Chapter 6: Emergency Management: Louisiana

Chapter 8: “Hurricane Pam”: Warning Flag for Katrina

Chapter 18: Communication Voids

Chapter 19: Lack of Situational Awareness

Chapter 27: Failures in National Response Plan: Unified Command

Chapter 28: FEMA Waste and Fraud

Recommendations

Your task is to read these sections of the report and prepare a presentation for the mayor of your city demonstrating the major deficiencies in the area of preparedness, mitigation, response, and recovery along the Gulf Coast in the wake of Hurricane Katrina. Based on the report, your analysis of your state’s emergency plan in Module 2, and any additional research, make recommendations in a PowerPoint presentation (15-20 slides) for what your city needs to do to make sure it is as prepared as possible for potential threats.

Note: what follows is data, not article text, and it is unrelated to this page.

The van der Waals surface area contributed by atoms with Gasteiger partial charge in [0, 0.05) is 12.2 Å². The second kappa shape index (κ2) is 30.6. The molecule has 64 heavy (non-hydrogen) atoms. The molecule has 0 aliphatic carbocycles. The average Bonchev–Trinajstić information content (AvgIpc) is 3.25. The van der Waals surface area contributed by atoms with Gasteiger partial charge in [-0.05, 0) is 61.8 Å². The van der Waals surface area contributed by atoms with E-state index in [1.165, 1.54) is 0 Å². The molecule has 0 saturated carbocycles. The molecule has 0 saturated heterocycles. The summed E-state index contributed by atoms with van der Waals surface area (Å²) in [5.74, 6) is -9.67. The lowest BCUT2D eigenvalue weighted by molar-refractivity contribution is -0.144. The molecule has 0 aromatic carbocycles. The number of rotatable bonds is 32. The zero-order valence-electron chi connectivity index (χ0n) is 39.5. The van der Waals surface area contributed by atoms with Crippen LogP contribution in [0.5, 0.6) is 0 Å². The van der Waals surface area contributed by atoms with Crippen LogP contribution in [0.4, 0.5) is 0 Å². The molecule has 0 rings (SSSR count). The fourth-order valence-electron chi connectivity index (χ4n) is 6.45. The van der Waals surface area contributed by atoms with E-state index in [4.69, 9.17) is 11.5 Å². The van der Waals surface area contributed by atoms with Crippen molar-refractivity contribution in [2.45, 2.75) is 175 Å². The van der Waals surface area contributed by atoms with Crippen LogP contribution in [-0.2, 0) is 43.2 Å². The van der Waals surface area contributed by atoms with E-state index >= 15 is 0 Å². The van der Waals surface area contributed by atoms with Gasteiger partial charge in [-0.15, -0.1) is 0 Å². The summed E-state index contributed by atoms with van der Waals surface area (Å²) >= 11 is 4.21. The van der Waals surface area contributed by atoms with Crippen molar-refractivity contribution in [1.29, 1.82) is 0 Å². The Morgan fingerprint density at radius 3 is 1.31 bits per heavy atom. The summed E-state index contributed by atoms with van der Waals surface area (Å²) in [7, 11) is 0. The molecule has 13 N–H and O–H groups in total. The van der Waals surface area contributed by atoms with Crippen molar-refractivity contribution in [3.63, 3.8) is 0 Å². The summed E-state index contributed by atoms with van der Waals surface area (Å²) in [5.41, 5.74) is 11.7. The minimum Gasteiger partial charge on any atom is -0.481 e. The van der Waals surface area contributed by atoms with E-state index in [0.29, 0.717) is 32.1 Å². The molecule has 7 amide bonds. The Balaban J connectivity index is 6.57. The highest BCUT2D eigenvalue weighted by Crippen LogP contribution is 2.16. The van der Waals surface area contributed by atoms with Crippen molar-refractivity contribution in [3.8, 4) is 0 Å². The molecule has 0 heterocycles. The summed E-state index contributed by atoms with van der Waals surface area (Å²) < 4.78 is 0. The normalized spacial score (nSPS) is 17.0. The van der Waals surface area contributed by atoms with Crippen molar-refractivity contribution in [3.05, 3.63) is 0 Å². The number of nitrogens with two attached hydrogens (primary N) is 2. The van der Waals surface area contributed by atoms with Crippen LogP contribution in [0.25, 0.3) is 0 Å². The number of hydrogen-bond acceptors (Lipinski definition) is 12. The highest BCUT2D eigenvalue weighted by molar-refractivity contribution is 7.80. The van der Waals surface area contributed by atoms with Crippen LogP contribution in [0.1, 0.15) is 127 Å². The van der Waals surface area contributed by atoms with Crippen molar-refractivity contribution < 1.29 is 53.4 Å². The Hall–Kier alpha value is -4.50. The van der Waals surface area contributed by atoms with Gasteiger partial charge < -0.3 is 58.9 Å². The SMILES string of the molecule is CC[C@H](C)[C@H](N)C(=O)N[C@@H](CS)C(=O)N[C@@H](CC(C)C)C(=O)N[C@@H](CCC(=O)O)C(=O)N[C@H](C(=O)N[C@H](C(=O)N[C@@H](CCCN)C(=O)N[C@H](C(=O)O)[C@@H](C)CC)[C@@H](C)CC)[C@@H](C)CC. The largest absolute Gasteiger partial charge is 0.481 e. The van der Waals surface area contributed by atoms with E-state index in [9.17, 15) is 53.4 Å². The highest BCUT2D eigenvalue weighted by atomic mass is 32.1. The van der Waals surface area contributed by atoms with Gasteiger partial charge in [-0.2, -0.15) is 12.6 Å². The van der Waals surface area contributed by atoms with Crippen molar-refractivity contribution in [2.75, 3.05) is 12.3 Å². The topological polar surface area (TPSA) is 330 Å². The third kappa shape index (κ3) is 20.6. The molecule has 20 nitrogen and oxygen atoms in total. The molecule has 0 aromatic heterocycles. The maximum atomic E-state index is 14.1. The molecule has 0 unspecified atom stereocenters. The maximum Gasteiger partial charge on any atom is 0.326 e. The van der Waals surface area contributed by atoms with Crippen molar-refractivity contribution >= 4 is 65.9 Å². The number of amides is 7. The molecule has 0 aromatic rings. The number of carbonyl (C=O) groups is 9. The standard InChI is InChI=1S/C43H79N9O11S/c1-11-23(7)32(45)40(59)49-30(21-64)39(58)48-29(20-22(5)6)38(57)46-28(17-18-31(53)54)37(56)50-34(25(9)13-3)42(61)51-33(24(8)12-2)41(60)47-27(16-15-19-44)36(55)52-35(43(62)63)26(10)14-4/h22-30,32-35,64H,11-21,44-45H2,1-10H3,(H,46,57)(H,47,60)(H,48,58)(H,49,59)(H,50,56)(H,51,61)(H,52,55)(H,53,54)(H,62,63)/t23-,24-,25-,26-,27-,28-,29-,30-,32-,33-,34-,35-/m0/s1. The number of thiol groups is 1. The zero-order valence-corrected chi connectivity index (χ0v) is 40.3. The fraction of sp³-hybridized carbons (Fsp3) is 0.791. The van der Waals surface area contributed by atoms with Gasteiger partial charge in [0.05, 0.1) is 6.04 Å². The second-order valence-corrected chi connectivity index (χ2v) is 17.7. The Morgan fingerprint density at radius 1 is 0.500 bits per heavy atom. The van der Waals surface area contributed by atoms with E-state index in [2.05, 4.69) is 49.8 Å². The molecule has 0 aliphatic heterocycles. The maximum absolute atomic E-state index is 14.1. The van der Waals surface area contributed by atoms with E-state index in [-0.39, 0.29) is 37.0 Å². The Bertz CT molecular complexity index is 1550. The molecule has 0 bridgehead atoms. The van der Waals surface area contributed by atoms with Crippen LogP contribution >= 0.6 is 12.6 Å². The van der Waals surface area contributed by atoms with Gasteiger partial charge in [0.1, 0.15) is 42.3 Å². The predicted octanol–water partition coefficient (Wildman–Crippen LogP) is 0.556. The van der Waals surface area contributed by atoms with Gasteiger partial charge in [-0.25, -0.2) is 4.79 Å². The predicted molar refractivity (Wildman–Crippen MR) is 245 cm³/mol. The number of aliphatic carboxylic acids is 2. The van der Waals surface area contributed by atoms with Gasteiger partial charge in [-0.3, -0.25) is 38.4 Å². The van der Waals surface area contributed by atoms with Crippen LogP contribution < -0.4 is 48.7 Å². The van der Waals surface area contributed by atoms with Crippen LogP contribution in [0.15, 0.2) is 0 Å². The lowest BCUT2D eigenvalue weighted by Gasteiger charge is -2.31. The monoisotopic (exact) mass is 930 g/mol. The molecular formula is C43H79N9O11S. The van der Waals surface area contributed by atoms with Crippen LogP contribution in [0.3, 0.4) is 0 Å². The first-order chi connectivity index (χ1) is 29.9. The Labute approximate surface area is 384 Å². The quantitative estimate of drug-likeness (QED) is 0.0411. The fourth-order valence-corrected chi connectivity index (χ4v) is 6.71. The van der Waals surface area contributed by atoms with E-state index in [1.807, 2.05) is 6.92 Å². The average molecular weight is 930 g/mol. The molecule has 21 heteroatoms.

Be sure to address the following:

Identify the major deficiencies in preparedness and mitigation planning that left the Gulf Coast vulnerable to a major disaster. Address how lack of effective risk assessment and hazard analysis played a role in worsening the devastation.

Identify problems with communication and operations that worsened the impact of the storm during the response phase.

Identify major problems with both short- and long-term recovery in the aftermath of the storm.

Identify the most important lessons your own city should learn from the devastation of Hurricane Katrina.

Recommend what your city should do to address its major weakness in the areas of preparedness, mitigation, response, and recovery in order to ensure it is as prepared as possible. Include recommendations for the role training and exercises should play in ensuring preparedness.